4 Changes in Buyer Behavior Driving 4 New Challenges for Sellers
Think about how you would have purchased a car 20 years ago. You would walk onto a dealer’s car lot, kick a few tires, and then be swarmed by sharks pushing you to take a test drive. You might have been armed with a copy of Consumer Reports, Car and Driver or Auto Trader, but those publications only went so deep. For example, if you wanted a review on a dealership’s service department, there was no Yelp available. Now think about how you would buy a car today. As a consumer, would you want to turn the clock back to the 1980’s? Probably not!
Well guess what, no buyer today – consumer or business – would want to buy the way they did 20 years ago. Research from our friends at the Corporate Executive Board suggests buyers are 60% through their buying process before they contact a sales rep. As your buyers change, your approach to selling too must change.
Confronting Changes in Buyer Behavior
Business-to-business buyer behavior has changed significantly in many ways.
- Business buyers are influenced by their behavior as consumers. Access to the web has provided every consumer with the ability to tap into an undying storage facility of information. In the era of big data, consumers are now hyper-connected to all sorts of online resources. The market research firm BuyerSphere (http://www.baseone.co.uk/beyond/Buyersphere%20report%202012.pdf) conducted research on B2B buyer behavior and found that the web is the number one source of information for executive level buyers. The second most common source of information is word of mouth, followed by Online Community and LinkedIn. Notice that three out of the top four ways to find solutions to problems faced by buyers are online. Clearly business-to-business buyers are turning to the web for research into issues and solutions.
- Executives have become much more risk averse. Operating in a challenging economy for the past several years has conditioned executives to avoid making costly mistakes. This is driving C-level executives to do much of their own research on significant initiatives. In fact, according to a study by Forbes Research and Google (http://images.forbes.com/forbesinsights/StudyPDFs/DigitalCsuite.pdf), many executives prefer doing their own research. With powerful search technology and a wealth of content at their disposal, C-level executives are taking full advantage, placing research duties on their very own to-do lists.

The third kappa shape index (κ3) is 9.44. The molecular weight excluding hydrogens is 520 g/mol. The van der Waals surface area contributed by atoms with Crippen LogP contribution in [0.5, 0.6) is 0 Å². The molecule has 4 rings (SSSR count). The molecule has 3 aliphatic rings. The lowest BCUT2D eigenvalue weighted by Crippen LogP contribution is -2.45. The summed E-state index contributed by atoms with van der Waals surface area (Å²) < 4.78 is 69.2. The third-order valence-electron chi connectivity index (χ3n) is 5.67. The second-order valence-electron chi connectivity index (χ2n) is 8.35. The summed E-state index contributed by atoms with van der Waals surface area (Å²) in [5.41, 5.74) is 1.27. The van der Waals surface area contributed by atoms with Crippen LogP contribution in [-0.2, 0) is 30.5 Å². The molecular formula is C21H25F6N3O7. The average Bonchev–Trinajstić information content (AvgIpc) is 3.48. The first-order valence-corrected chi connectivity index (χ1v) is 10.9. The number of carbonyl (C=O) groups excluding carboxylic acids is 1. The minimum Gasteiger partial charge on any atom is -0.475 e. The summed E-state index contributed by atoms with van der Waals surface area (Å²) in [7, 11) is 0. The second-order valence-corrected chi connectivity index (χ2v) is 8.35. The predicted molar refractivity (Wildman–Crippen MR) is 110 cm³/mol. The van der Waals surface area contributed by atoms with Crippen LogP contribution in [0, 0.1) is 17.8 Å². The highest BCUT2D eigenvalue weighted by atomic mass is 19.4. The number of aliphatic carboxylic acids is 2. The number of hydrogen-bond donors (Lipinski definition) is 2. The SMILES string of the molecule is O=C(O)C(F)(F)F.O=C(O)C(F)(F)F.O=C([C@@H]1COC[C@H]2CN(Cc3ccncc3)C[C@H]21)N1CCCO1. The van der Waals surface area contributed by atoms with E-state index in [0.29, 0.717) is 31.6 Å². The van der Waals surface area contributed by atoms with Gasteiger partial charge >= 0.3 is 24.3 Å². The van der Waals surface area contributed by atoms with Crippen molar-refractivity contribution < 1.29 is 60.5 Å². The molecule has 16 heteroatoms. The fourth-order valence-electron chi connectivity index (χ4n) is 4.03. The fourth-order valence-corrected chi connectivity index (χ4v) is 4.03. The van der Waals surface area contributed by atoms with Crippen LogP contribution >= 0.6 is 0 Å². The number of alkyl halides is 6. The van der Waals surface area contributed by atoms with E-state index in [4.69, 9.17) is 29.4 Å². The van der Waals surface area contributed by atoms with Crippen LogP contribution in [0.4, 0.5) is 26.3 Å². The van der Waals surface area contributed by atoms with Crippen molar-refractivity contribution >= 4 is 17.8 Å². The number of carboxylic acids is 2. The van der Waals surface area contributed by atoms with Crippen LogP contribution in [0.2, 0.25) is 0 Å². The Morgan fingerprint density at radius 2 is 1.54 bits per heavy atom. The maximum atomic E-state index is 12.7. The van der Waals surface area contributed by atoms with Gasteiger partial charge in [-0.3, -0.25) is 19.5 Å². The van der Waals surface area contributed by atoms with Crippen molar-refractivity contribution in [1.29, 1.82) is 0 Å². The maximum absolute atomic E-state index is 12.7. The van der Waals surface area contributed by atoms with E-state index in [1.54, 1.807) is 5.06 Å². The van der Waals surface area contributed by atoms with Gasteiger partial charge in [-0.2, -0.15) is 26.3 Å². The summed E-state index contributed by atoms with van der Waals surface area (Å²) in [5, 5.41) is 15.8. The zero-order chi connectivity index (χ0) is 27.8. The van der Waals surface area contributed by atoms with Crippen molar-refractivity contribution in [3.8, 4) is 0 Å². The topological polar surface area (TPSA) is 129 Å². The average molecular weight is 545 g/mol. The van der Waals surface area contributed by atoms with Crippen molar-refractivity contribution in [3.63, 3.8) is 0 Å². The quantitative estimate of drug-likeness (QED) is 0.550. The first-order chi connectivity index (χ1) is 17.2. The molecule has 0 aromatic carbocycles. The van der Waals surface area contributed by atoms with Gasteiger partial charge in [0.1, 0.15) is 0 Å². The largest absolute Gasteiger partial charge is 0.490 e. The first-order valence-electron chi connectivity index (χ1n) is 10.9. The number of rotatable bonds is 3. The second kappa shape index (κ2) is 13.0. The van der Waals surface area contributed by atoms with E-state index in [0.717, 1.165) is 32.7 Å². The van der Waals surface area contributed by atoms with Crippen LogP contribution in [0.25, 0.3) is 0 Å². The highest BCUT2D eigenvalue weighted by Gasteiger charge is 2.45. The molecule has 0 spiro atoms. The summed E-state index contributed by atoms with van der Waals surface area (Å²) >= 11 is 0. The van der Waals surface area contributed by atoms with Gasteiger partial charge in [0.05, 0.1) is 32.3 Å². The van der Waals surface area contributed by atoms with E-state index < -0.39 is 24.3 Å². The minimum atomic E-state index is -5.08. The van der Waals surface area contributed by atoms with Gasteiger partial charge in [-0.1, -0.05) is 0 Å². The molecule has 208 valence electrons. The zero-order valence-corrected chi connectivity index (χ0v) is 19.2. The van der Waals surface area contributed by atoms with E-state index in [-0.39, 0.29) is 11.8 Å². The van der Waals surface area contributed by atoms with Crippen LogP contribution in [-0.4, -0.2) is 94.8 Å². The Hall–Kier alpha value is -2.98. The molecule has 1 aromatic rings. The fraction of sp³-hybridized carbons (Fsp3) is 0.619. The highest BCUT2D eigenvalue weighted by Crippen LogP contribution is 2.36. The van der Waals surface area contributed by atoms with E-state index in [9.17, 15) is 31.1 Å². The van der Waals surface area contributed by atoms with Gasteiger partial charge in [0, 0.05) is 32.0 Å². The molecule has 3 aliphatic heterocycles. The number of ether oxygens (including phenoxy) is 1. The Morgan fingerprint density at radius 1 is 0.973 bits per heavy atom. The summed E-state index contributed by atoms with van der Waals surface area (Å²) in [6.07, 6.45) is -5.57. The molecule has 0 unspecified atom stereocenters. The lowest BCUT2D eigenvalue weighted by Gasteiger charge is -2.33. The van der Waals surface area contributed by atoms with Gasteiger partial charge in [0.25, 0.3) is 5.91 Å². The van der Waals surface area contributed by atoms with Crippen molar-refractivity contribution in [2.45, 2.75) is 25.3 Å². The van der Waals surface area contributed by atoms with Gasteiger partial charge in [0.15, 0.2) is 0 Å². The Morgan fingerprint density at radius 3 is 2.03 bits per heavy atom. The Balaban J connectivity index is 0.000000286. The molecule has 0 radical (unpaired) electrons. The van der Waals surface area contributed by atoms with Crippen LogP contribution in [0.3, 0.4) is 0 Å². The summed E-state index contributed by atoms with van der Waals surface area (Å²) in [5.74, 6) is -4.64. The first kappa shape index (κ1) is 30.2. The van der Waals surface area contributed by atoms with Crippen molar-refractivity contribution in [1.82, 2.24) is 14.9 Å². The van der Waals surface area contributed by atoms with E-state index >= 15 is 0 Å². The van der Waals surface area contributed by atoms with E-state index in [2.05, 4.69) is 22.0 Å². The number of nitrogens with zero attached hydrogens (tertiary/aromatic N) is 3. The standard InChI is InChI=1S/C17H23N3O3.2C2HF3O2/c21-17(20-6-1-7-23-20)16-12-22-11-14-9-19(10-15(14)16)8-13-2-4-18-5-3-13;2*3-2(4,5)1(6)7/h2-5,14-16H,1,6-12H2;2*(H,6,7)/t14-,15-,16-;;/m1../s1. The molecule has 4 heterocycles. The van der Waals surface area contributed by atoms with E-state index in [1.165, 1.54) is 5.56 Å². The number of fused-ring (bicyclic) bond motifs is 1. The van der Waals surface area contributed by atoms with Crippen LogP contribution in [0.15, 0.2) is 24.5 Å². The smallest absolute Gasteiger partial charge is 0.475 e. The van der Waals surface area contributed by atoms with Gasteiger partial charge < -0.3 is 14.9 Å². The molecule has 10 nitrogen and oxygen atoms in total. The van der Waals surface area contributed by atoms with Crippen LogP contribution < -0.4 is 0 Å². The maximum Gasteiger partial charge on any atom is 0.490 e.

- Organizations continue to involve many people in the buying process. According to a study by CSO Insights (http://www.csoinsights.com/Publications/Shop/Sales-Performance-Optimization), in 2013, over 46% of B2B purchases involved more than four individuals in the final purchasing decision. More buying influences mean more buying complexity. It challenges sellers to first identify and then target each buying influence with a selling approach that resonates with each of their concerns or interests. This requires more skill and more time to execute.
- Procurement departments have become much more involved and sophisticated. Sales and marketing have transformed over the past 10 years, and so has the procurement function and process. This has been driven by regulatory compliance, innovation in procurement technology, and adoption of new methods such as category management and auctions.
For a snapshot of what’s happening in procurement, check out this report by Source One Management Services and Aberdeen Group (http://www.sourceoneinc.com/strategic_sourcing_report.html )
New Challenges for Sellers
The trends mentioned above present significant new challenges for sellers.
- Online Perception Bias: Many buyers are forming their perception of a supplier and its abilities from what they find online. If a company’s online presence or search engine optimization program is weak, then their sales reps are at a significant disadvantage.
- Reputation Bias: Although the Internet has a lot of good information, this information is not always accurate. Truth in advertising doesn’t always apply on the Internet, and the traditional separation of editorial content from advertorial content is murky at best. Buyers may find a seemingly credible source that endorses a supplier over another, or a critique of a supplier based on an isolated incident. In such cases, the seller is forced into a defensive position while another might have an unearned advantage.
- Solution Bias: Buyers come to their own conclusions about what they believe is the right solution for their needs. This type of self-diagnosis frequently leads to suboptimal solutions – addressing symptoms rather than root causes. In turn, self-diagnosis can result in Requests for Proposals (RFPs) that insist on very specific criteria for a solution that won’t deliver the results they expect.
- Procurement Process Bias: Compounding the issue is that procurement rules can be so rigid, that it creates a real dilemma for sellers. Do they quote on the solution described in the RFP and risk commoditization and a poor result, or do they propose something different and risk being cut for not following the rules. Research from the medical field shows a compelling analogy. The Journal of Participatory Medicine (http://www.jopm.org/evidence/research/2010/09/15/self-diagnosis-a-discursive-systematic-review-of-the-medical-literature/) found only 32% found self-diagnosis to be reliable and desirable. Medical diagnoses are different from purchasing decisions in many ways, but they are affected by the same shortcomings of online research.
In our next blog article, we’ll share some ideas to overcome these challenges by approaching informed buyers with insight.
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